Sarawak makes 80% forest preservation commitment, but some have doubts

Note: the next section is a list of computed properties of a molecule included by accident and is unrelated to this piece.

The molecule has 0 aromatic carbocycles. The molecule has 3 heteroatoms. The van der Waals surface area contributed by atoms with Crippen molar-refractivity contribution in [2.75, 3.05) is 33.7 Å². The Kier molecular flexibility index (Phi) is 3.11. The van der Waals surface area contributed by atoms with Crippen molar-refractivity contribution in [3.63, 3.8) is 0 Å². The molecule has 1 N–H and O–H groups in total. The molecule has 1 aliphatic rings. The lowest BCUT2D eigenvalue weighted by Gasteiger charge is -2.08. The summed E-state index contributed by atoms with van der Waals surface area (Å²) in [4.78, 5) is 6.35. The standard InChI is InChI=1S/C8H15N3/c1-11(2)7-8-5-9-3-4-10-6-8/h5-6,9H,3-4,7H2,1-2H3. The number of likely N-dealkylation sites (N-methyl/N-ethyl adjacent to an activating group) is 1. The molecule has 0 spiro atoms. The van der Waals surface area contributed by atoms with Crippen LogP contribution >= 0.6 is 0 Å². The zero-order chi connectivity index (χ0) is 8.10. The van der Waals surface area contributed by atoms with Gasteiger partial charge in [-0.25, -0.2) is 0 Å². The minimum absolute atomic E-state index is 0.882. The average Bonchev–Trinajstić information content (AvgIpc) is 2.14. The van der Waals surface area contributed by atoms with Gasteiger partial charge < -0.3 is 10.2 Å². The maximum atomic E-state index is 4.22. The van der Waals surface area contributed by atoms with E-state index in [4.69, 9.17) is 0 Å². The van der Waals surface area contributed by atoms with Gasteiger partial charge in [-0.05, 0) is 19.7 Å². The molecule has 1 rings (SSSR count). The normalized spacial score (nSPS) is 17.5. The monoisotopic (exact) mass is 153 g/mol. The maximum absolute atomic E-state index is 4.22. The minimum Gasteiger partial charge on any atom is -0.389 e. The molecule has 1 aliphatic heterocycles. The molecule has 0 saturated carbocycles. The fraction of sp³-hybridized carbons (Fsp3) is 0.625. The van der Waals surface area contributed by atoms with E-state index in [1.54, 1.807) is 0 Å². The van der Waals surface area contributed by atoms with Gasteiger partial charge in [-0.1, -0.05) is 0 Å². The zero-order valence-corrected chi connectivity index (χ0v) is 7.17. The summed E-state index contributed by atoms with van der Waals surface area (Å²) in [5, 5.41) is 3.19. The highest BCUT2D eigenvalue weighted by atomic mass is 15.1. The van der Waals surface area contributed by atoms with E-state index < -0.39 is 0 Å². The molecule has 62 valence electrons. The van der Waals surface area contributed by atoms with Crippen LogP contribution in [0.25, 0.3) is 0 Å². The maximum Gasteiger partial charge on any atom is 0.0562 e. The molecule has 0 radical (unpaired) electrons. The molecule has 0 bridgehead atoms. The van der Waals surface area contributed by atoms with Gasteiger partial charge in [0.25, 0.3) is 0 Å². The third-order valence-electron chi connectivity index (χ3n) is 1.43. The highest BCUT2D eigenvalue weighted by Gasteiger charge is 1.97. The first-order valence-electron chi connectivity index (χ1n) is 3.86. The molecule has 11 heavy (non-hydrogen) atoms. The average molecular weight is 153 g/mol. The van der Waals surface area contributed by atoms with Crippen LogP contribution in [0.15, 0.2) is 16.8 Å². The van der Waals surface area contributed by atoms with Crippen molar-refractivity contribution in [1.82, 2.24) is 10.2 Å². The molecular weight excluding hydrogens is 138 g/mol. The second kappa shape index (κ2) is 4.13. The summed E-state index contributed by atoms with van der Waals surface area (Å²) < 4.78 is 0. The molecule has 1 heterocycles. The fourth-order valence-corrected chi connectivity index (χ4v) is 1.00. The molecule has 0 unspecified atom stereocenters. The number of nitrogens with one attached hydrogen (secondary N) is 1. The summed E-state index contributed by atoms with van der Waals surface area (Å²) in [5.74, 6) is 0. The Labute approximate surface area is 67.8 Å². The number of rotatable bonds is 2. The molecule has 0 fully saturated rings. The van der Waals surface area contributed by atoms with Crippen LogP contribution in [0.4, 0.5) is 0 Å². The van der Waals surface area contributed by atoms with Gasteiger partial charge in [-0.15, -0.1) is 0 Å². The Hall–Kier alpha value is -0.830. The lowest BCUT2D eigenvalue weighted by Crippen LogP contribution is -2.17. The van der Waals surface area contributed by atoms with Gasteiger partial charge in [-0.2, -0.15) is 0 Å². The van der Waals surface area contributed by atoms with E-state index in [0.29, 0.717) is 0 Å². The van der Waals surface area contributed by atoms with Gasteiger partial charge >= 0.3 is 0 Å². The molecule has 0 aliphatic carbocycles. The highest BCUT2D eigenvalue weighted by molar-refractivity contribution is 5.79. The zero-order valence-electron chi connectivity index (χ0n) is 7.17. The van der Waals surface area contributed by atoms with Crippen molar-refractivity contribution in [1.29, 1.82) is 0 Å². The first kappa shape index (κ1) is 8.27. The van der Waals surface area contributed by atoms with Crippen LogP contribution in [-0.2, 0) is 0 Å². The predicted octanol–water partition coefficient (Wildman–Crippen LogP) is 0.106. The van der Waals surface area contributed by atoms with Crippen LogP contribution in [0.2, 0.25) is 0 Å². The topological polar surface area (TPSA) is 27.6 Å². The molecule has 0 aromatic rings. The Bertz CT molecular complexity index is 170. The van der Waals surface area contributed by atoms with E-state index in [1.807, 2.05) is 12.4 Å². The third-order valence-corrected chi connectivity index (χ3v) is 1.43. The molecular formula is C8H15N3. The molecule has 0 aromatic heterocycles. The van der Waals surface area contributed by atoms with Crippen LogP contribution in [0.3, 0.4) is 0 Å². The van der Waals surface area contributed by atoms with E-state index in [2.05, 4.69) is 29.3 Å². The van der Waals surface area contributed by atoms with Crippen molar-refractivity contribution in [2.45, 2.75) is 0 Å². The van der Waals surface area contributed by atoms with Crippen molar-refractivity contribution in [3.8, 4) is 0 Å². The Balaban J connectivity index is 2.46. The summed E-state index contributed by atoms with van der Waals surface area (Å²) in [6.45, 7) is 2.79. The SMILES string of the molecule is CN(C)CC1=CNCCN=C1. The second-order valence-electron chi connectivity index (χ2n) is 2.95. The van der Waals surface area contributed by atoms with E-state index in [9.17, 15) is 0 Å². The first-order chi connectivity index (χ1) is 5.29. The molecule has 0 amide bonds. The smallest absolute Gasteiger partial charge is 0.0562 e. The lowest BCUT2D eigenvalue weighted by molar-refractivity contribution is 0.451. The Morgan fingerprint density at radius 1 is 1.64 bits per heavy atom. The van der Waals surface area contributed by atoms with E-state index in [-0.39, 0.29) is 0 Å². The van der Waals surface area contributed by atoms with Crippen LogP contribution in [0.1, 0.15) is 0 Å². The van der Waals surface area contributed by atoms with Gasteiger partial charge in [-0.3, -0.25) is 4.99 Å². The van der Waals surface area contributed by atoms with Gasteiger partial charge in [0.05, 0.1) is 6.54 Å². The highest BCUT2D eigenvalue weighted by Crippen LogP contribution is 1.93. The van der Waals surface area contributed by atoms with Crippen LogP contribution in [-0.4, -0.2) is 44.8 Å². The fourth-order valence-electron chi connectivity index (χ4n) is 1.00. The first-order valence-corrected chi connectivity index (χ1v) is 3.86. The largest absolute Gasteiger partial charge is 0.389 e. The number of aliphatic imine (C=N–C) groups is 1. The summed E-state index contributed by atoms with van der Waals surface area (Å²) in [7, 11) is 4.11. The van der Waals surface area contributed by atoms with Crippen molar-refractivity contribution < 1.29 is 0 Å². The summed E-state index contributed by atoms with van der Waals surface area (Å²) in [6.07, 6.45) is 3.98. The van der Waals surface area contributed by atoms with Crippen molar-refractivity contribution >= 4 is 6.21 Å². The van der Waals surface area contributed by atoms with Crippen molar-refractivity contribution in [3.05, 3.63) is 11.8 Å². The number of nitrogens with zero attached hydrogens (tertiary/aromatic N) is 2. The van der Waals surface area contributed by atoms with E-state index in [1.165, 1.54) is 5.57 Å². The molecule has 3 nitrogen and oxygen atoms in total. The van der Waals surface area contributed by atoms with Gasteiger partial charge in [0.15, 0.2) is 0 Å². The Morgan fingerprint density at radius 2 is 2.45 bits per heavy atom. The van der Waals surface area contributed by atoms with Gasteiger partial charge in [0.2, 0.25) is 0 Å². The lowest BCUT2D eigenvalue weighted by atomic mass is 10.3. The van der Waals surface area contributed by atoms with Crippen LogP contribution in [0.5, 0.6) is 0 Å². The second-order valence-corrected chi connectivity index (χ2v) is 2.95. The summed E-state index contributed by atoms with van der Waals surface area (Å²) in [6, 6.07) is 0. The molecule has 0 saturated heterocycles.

first_imgAgriculture, Deforestation, Environment, Forests, Illegal Logging, Industrial Agriculture, Logging, Monkeys, Montane Forests, Oil Palm, Orangutans, Palm Oil, Plantations, Primary Forests, Primates, Rainforests, Secondary Forests, Timber, Tropical Forests, Wildlife Banner photo of cleared forest in Sarawak by John Cannon.FEEDBACK: Use this form to send a message to the editor of this post. If you want to post a public comment, you can do that at the bottom of the page. The Malaysian state of Sarawak is committing to the preservation of 80 percent of its land area as primary and secondary forest, according to an announcement by Sarawak Chief Minister Datuk Patinggi Abang Johari Tun Openg.According to data, concession boundaries for oil palm and other kinds of tree plantations covered 32.7 percent of Sarawak’s land area as of 2010/11, suggesting that if Sarawak is to fulfill its commitment to preserve 80 percent of its land as primary and secondary forest, then it may need to cancel some of these concessions.The director of environmental and human rights watchdog organization Earthsight expressed doubts that Sarawak will follow through on the commitment, and recommends the state increase transparency and crack down on illegal logging. The Malaysian state of Sarawak is committing to the preservation of 80 percent of its land area as primary and secondary forest, according to an announcement by Sarawak Chief Minister Datuk Patinggi Abang Johari Tun Openg made February 26 in the city of Kuching. But some in the conservation community are expressing doubt that these promises will come to fruition.Occupying the northern coast of Borneo, Sarawak’s rainforests are home to unique, disappearing species like endangered proboscis monkeys (Nasalis larvatus) and critically endangered Bornean orangutans (Pongo pygmaeus). But plantation agriculture, timber harvesting and other development pressures have supplanted many areas of Sarawak forest, with data from the Food and Agriculture Organization of the UN (FAO) finding natural forest covered just under 65 percent of the state in 2010. Other research indicates the amount of 2010 forest coverage may be closer to 57 percent – much of that heavily degraded by logging, according a 2013 assessment.Sarawak’s remaining forests are home to threatened species like proboscis monkeys (Nasalis larvatus).Research indicates much of Sarawak’s rainforest has been degraded by logging and other human activities. Photo by John Cannon.But in a speech presented to attendees of a business networking event called The Sarawak Dialogue, Chief Minister Abang Johari indicated the state will be working to preserve and restore the state’s rainforests.“Sarawak is a small state but it has its obligation in its role to preserve the environment,” Abang Johari said, as reported by regional media outlets. “We make sure that 80 percent of our land mass must be covered by primary and secondary forests.”According to news reports of the event, Abang Johari went on to say that Sarawak’s forests provide important environmental services for the world, like generating oxygen.“We do not even claim the credit for this,” Abang Johari reportedly said. “The rest of the world is enjoying when we are providing free of charge.”But some aren’t buying it. Sam Lawson, director of the UK-based environmental and human rights watchdog organization Earthsight, told Mongabay that he is “really suspicious” of Sarawak’s new commitment, and that he has “no reason to believe anything.”“I welcome any serious commitment by the Sarawak government to protect what forest remains,” Lawson said, “but given that the administration has a long history of broken promises and disinformation in this regard, I would treat any such promises with a great deal of skepticism.”Lawson says the state needs to increase transparency and crack down on illegal logging if its conservation commitments are to be believed.“If Sarawak wants its promises to be taken seriously, the first thing it needs to do is release information about all of the areas of forest licensed for conversion to palm oil and timber plantations,” he said. “It also needs to immediately halt the destructive and commonly illegal commercial logging still taking place in some of the last vestiges of intact forest in the state.”According to data from Earthsight and other organization analyzed by Global Forest Watch, concession boundaries for oil palm and other kinds of tree plantations covered 32.7 percent of Sarawak’s land area as of 2010/11. Lawson said he doesn’t believe those boundaries have changed significantly since then, suggesting that if Sarawak is to fulfill its commitment to preserve 80 percent of its land as primary and secondary forest, then it may need to cancel some of these concessions.According to analysis by Global Forest Watch, plantation concessions cover nearly 33 percent of Sarawak’s land area. Data sources: SADIA, Aidenvironment, Global Witness and Earthsight InvestigationsA truck transports recently harvested oil palm fruit, which will be pressed to make palm oil. Photo by John Cannon.A truck transports logged timber. Photo by John Cannon.Mongabay reached out to the office of Sarawak’s Chief Minister, but received no response by presstime.Chief Minister Abang Johari is relatively new to the position, having succeeded Adenan Satem following his death in January 2017. Lawson said that if Abang Johari is really the environmental proponent that he’s claiming to be, “then they need to open the books.”According to reports of Abang Johari’s announcement, he stated Sarawak is doing its best to preserve the environment.“We want to share our resources with the world,” Abang Johari reportedly said. “We hope that Sarawak can become a bridge to the world so as to lead to a new beginning.” Article published by Morgan Erickson-Davis Popular in the CommunitySponsoredSponsoredOrangutan found tortured and decapitated prompts Indonesia probeEMGIES17 Jan, 2018We will never know the full extent of what this poor Orangutan went through before he died, the same must be done to this evil perpetrator(s) they don’t deserve the air that they breathe this has truly upset me and I wonder for the future for these wonderful creatures. So called ‘Mankind’ has a lot to answer for we are the only ones ruining this world I prefer animals to humans any day of the week.What makes community ecotourism succeed? In Madagascar, location, location, locationScissors1dOther countries should also learn and try to incorporateWhy you should care about the current wave of mass extinctions (commentary)Processor1 DecAfter all, there is no infinite anything in the whole galaxy!Infinite stupidity, right here on earth.The wildlife trade threatens people and animals alike (commentary)Anchor3dUnfortunately I feel The Chinese have no compassion for any living animal. They are a cruel country that as we knowneatbeverything that moves and do not humanily kill these poor animals and insects. They have no health and safety on their markets and they then contract these diseases. Maybe its karma maybe they should look at the way they live and stop using animals for all there so called remedies. DisgustingConservationists welcome China’s wildlife trade banThobolo27 JanChina has consistently been the worlds worst, “ Face of Evil “ in regards our planets flora and fauna survival. In some ways, this is nature trying to fight back. This ban is great, but the rest of the world just cannot allow it to be temporary, because history has demonstrated that once this coronavirus passes, they will in all likelihood, simply revert to been the planets worst Ecco Terrorists. Let’s simply not allow this to happen! How and why they have been able to degrade this planets iconic species, rape the planets rivers, oceans and forests, with apparent impunity, is just mind boggling! Please no more.Probing rural poachers in Africa: Why do they poach?Carrot3dOne day I feel like animals will be more scarce, and I agree with one of my friends, they said that poaching will take over the world, but I also hope notUpset about Amazon fires last year? Focus on deforestation this year (commentary)Bullhorn4dLies and more leisSponsoredSponsoredCoke is again the biggest culprit behind plastic waste in the PhilippinesGrapes7 NovOnce again the article blames companies for the actions of individuals. It is individuals that buy these products, it is individuals that dispose of them improperly. If we want to change it, we have to change, not just create bad guys to blame.Brazilian response to Bolsonaro policies and Amazon fires growsCar4 SepThank you for this excellent report. I feel overwhelmed by the ecocidal intent of the Bolsonaro government in the name of ‘developing’ their ‘God-given’ resources.U.S. allocates first of $30M in grants for forest conservation in SumatraPlanet4dcarrot hella thick ;)Melting Arctic sea ice may be altering winds, weather at equator: studyleftylarry30 JanThe Arctic sea ice seems to be recovering this winter as per the last 10-12 years, good news.Malaysia has the world’s highest deforestation rate, reveals Google forest mapBone27 Sep, 2018Who you’re trying to fool with selective data revelation?You can’t hide the truth if you show historical deforestation for all countries, especially in Europe from 1800s to this day. WorldBank has a good wholesome data on this.Mass tree planting along India’s Cauvery River has scientists worriedSurendra Nekkanti23 JanHi Mongabay. Good effort trying to be objective in this article. I would like to give a constructive feedback which could help in clearing things up.1. It is mentioned that planting trees in village common lands will have negative affects socially and ecologically. There is no need to even have to agree or disagree with it, because, you also mentioned the fact that Cauvery Calling aims to plant trees only in the private lands of the farmers. So, plantation in the common lands doesn’t come into the picture.2.I don’t see that the ecologists are totally against this project, but just they they have some concerns, mainly in terms of what species of trees will be planted. And because there was no direct communication between the ecologists and Isha Foundation, it was not possible for them to address the concerns. As you seem to have spoken with an Isha spokesperson, if you could connect the concerned parties, it would be great, because I see that the ecologists are genuinely interested in making sure things are done the right way.May we all come together and make things happen.Rare Amazon bush dogs caught on camera in BoliviaCarrot1 Feba very good iniciative to be fallowed by the ranchers all overSponsoredlast_img read more